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Original Articles: Gastroenterology

Effects of Gluten-Free Diet on Quality of Life and Depression in Children With Celiac Disease

Simsek, Seref*; Baysoy, Gokhan; Gencoglan, Salih; Uluca, Unal§

Author Information
Journal of Pediatric Gastroenterology and Nutrition: September 2015 - Volume 61 - Issue 3 - p 303-306
doi: 10.1097/MPG.0000000000000799
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Abstract

What Is Known

  • The quality of life of patients with celiac disease is negatively affected by their condition.
  • Adherence to a gluten-free diet has positive effects on quality of life and depression.

What Is New

  • No differences in quality of life were found between before and after gluten-free diet recommendations in children with celiac disease.
  • Patients who strictly adopted a gluten-free diet had significantly decreased depression scores compared with the patients who did not adopt a gluten-free diet.

Celiac disease (CD) is a chronic inflammatory enteropathy that causes malabsorption and damage to the small bowel mucosa. The prevalence of CD has been reported to vary between 0.5% and 1% in the United States, Europe, and Turkey (1,2). Untreated adult celiac patients often have various neurological and psychiatric symptoms. It has been reported that adults and children with untreated CD often have symptoms such as depression, anxiety, apathy, discomfort, and ataxia (3,4). Previous studies have suggested that the prevalence of depression in patients with CD can vary from 6% to 69% (5–7).

Quality of life (QoL) is defined as the perceived quality of an individual's life within his/her cultural and value systems with regard to goals, expectations, standards, and concerns (8). The effects of CD and a gluten-free diet (GFD) on QoL vary. Different studies have shown that QoL has been affected negatively (9,10) or not affected (11), improved at diagnosis, and then decreased (12). Another study has reported decreased QoL after the diagnosis of CD and improvement years later (13). The QoL of children and adolescents with CD has been found to be correlated with age at diagnosis, duration of their GFD, and the initial severity of the disease (14,15). In addition, a GFD leads to significant improvements in the perceived QoL of symptomatic patients with CD; in contrast, a GFD had no effect on the QoL of asymptomatic patients with CD (16).

According to our literature review, a majority of the studies on QoL and depression associated with CD have been performed in adult patients and have reported contradictory results. In addition, only a limited number of studies on the effect of a GFD on QoL and depression in pediatric patients with CD are available. In the present study, we aimed to examine differences between children with CD and a healthy control group in terms of QoL and depression levels. Another purpose of this study was to determine changes in the QoL and depression levels of children with CD before and after receiving recommendations to follow a GFD. Furthermore, we investigated differences in the QoL and levels of depression between patients who strictly adopted versus did not adopt a GFD.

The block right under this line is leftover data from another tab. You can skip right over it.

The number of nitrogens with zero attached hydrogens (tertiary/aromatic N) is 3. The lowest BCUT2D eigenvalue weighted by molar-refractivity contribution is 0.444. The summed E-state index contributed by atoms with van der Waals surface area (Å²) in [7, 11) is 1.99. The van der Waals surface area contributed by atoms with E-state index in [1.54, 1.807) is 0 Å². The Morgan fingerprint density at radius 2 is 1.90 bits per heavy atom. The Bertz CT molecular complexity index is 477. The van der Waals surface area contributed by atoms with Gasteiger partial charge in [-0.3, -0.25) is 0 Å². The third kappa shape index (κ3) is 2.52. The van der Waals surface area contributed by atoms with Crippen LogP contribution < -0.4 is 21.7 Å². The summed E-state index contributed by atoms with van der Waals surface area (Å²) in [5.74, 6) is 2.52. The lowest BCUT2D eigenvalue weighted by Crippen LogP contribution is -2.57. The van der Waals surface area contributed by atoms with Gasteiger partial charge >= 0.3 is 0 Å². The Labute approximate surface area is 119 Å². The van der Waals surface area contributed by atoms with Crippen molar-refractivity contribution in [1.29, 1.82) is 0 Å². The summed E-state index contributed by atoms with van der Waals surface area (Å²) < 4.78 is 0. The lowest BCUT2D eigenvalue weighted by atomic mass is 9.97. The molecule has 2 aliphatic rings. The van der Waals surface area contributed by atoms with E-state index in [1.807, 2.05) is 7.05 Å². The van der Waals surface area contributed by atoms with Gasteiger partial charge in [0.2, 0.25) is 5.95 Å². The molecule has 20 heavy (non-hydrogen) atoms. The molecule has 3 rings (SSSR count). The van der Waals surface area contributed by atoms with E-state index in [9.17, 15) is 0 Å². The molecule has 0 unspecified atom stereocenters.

METHODS

This study was conducted at the Child Psychiatry and Pediatric Gastroenterology Clinics of Dicle University Hospital (Diyarbakır, Turkey) between July 2012 and February 2014. The study included 25 pediatric patients ages 9 to 16 years, who were newly diagnosed as having CD. The age of the participants and the age at diagnosis were the same because participants were enrolled right after the diagnosis. The control group consisted of 25 age- and sex-matched healthy children who presented for routine checkup or minor acute complaints and without chronic physical and psychiatric illnesses. Participants in the control group did not develop gastrointestinal complaints. Considering the possibility of asymptomatic CD, endomysium immunoglobulin (Ig) A antibody levels were analyzed and were found as negative in the control group. The lower age limit was determined to be 9 years so that the participants could properly understand and complete the self-administered surveys. Diagnosis of CD was confirmed by duodenal biopsies compatible with Marsh stage 3 in children who were positive for tissue transglutaminase IgA or endomysium IgA antibodies. Children who tested positive for antibodies but had Marsh stage 0 to 2 biopsies were excluded from the study. The eligible participants completed a form containing information about sociodemographic and clinical characteristics, the Children's Depression Inventory (CDI), and the General-Purpose Health-Related Quality of Life Questionnaire for Children (Kid-KINDL). After giving recommendations to follow a GFD, patients with CD were reevaluated in the child psychiatry polyclinic using the same inventories following a minimum of 6 months. One patient did not attend the second examination, and thus we have no data for that time point. At the repeat evaluation, patients were tested for endomysium IgA or tissue transglutaminase IgA levels to determine their dietary compliance. Participants in the control group were not followed up. Informed consents were obtained from parents and children for all participants. The study was approved by the Dicle University Medical Faculty ethics committee.